Blum: Analyzing Ejim & Kane’s NBA Draft stock

It is hard to believe but the NBA Draft is just over a month away. This week the NBA holds its annual Combine in Chicago, putting 60 prospects under the microscope with measurements, drills and interviews. Former Cyclones Melvin Ejim and DeAndre Kane are among the invitees to this essential part of the Draft process. These two men are both are on the Draft bubble at this stage so this week can be a big help or hindrance.

One of the most anticipated parts of the Combine is the measurement portion. More than any other sport, size and length matter (Insert Michael Scott reference) in basketball.

Melvin Ejim measured 6’5 1/4 without shoes and 6’7 with shoes. His wing-span was charted at 6’11 3/4 and he weighed 219 pounds.

DeAndre Kane listed at a solid 6’2 3/4 without shoes and 6’4 1/2 with. Kane’s wing-span came in at 6’8 and he tipped the scales at an even 200 pounds.

So what does it all mean, yo?

Ejim is going to fight the uphill battle through the Draft process because he is an undersized forward and his measurements do not change that. He is listed at the exact same height as Michigan sharp-shooter Nik Stauskas. According to, the average height of a small forward in the history of the Draft Combine is 6’6 1/2 (without shoes) with a wingspan of 6’11. The average of a power forward is 6’8 with a 7′ 1/2 wing span. Ejim worked out with the small forwards in the Combine so his height isn’t a killer in that group.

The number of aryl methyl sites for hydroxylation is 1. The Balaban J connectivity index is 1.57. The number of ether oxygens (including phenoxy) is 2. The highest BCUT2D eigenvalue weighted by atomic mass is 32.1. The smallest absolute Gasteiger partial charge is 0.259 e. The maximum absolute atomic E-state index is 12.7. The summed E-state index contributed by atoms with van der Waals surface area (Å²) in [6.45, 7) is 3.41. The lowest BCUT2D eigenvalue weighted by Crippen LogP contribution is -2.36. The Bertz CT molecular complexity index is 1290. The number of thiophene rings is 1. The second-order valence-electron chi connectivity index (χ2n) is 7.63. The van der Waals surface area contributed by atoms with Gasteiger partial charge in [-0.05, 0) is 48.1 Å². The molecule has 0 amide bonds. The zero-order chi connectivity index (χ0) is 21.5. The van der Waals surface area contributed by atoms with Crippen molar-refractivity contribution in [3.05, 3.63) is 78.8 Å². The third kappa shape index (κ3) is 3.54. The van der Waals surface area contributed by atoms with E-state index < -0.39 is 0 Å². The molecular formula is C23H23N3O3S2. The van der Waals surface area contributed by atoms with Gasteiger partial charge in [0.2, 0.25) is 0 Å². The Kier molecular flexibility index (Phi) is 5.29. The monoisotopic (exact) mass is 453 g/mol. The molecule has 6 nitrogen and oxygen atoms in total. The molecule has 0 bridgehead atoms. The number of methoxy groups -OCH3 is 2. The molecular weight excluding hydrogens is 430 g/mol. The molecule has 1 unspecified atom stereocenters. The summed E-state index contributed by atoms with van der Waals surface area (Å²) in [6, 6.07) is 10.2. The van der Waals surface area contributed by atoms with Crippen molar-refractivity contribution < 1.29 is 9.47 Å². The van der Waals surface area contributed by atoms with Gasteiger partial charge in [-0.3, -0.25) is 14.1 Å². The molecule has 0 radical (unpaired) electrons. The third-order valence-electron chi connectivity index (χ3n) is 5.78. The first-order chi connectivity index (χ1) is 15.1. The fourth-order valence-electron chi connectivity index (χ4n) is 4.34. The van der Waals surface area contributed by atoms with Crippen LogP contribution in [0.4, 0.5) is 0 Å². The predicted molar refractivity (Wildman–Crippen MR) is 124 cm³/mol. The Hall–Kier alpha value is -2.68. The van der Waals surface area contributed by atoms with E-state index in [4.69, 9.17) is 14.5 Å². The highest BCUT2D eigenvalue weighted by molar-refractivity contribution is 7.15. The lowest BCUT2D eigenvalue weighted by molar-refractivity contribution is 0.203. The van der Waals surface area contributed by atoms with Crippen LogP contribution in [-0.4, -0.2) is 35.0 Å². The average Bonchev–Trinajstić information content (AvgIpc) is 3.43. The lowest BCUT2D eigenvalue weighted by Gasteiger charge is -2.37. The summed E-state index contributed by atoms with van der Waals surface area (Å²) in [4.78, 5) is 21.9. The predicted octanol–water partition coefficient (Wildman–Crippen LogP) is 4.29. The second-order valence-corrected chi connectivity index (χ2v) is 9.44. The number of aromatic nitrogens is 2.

The two areas Ejim will need to prove to NBA GM’s is that he can consistently knock down the longer NBA three ball and, more importantly, that he can defend the small forward position. Out of necessity, Ejim guarded mostly posts in his career at Iowa State, so it is somewhat of an unknown how he can defend on the perimeter, where most small forwards live. As we all know, Ejim’s intangibles are off the charts and that is only going to enhance his stock.


As for Kane, his measurements only help his chances. Kane’s strength is his size and his ability to overpower smaller point guards. The average point guard at the Combine is 6’1 1/2, 190 pounds and a wing-span of 6’4. So Kane has a full two inches of height, four inches of length and 10 pounds on the middle of the pack lead guards. Teams love big point guards because they can defend multiple positions and Kane’s size allows him to do that. 

Kane also needs to prove he can be adequate with the long range shot. His mechanics improved immensely in his time at Iowa State and in the brief glimpses they showed at the Combine, his shot looked very solid and confident.

Kane’s best shot in the NBA initially is as a back-up point guard that can create tempo and defend both positions. I believe his size and skill are up to par, but the biggest red flag is his age. Kane will turn 25 prior to June’s Draft. To contextualize that, NBA All-Star James Harden is three months younger than Kane. Teams love potential and get skittish when a player has already reached their so called ceiling. That said, I think Kane is NBA ready right now and could be a rotation player as a second or third point guard in the right situation. He is ancient by Draft standards, but may be worth a second round pick if a team is in need of a strong guard.

Keep in mind, only first round picks are guaranteed contracts in the NBA. And this year is considered an extremely deep Draft. So teams use their second round picks to take fliers on guys. Only a handful of second round picks stick in the NBA each season because roster space is limited with just 15 spots per NBA team.

Both Kane and Ejim are far from guarantees to get drafted; this is the first week of a crazy month as they try to make their NBA dreams come true.